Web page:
On September 13, 2016, the Treasury Department’s Office of Foreign Assets Control (OFAC) reached a $4,320,000 civil settlement with PanAmerican Seed Company (PanAm Seed), an Illinois-based division of Ball Horticultural Company, for alleged violations of the Iranian Transactions and Sanctions Regulations (ITSR) that occurred between 2009 and 2012. Remarkably, OFAC treated this as an “egregious case,” which may raise eyebrows at first glance since it only involved the export of seeds, primarily for flowers, which is not a focus of US national security concerns related to Iran. In fact, OFAC says that it likely would have granted licenses for these shipments had the company applied for them. What this case shows is that the process of resolving a case with OFAC is a factor to keep top of mind that can impact the settlement, along with the agency’s assessment of the underlying conduct itself. Companies operating in less sensitive fields such as agriculture, food, and medicine should not discount the importance of maintaining a sanctions compliance program and responding prudently to any inquiries from OFAC.
OFAC alleged that PanAm Seed violated § 560.204 of the ITSR by indirectly exporting seeds to Iran on 48 occasions through third parties in Europe and the Middle East. Section 560.204 prohibits exports to third countries when done with knowledge or reason to know that the goods are “intended specifically” for Iran. In discussing the settlement, OFAC noted that the company did not voluntarily disclose the underlying infractions, and characterized the parent company as a “commercially sophisticated, international corporation,” for which expectations of compliance and a compliance program are higher. These factors no doubt contributed to the higher penalty amount.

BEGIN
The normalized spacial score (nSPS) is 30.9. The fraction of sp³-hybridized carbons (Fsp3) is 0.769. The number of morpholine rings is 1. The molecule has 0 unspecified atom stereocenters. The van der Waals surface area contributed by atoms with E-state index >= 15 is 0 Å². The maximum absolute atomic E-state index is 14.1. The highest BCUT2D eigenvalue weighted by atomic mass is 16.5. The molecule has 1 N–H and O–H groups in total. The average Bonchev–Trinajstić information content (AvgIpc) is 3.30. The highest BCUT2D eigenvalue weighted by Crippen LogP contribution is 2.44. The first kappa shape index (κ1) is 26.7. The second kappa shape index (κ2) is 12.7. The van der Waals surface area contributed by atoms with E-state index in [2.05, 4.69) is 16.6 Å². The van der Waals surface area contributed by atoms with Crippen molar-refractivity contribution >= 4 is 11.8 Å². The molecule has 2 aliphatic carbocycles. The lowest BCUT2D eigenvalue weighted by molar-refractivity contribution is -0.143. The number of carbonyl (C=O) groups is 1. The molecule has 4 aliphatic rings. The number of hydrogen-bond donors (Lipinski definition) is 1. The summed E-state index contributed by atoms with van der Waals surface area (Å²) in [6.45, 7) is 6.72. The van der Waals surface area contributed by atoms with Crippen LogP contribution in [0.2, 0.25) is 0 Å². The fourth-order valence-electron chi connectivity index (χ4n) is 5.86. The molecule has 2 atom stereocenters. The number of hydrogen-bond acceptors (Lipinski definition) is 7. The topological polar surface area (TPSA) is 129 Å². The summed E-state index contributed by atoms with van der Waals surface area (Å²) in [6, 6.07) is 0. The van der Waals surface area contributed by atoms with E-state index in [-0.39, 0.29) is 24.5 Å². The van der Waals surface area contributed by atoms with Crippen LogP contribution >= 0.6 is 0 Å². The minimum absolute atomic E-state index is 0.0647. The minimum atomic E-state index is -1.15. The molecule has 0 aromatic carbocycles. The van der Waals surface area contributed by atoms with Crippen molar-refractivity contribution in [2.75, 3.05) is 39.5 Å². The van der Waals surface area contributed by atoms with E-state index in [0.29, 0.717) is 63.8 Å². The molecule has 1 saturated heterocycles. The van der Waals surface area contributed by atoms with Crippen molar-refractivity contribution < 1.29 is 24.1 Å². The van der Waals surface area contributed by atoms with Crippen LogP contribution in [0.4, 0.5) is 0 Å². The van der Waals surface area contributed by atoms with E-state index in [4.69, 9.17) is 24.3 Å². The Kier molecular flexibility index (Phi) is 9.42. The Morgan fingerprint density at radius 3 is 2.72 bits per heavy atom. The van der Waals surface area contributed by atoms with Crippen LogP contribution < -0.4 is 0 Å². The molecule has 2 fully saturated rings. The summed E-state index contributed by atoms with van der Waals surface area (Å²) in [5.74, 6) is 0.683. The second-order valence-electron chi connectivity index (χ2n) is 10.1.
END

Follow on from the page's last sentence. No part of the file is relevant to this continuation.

But what is more significant is that OFAC stated that mid-level managers at PanAm Seed and its parent company were allegedly aware of the OFAC licensing requirement for shipments to Iran, but sought to conceal that the ultimate destination was known to be Iran. Notably, according to OFAC, the company even continued these sales to Iran for nearly eight months after its Director of Finance learned about OFAC’s investigation. Moreover, the resolution by OFAC appears to have been influenced by what was viewed as less than full cooperation in resolving the matter with OFAC. For example, some of the information PanAm Seed provided in the course of the investigation was “inaccurate, misleading, or incomplete” in OFAC’s view.
An important take-away from this case is a reminder that not only must one be prepared to deal with the underlying substance of the alleged violations when dealing with OFAC to settle a case, but the manner in which a company responds when it detects violations and engages with OFAC to settle the matter are critical to a successful resolution. The manner in which OFAC characterized this settlement serves as a lesson about the importance of responding in the right way when OFAC knocks on the door.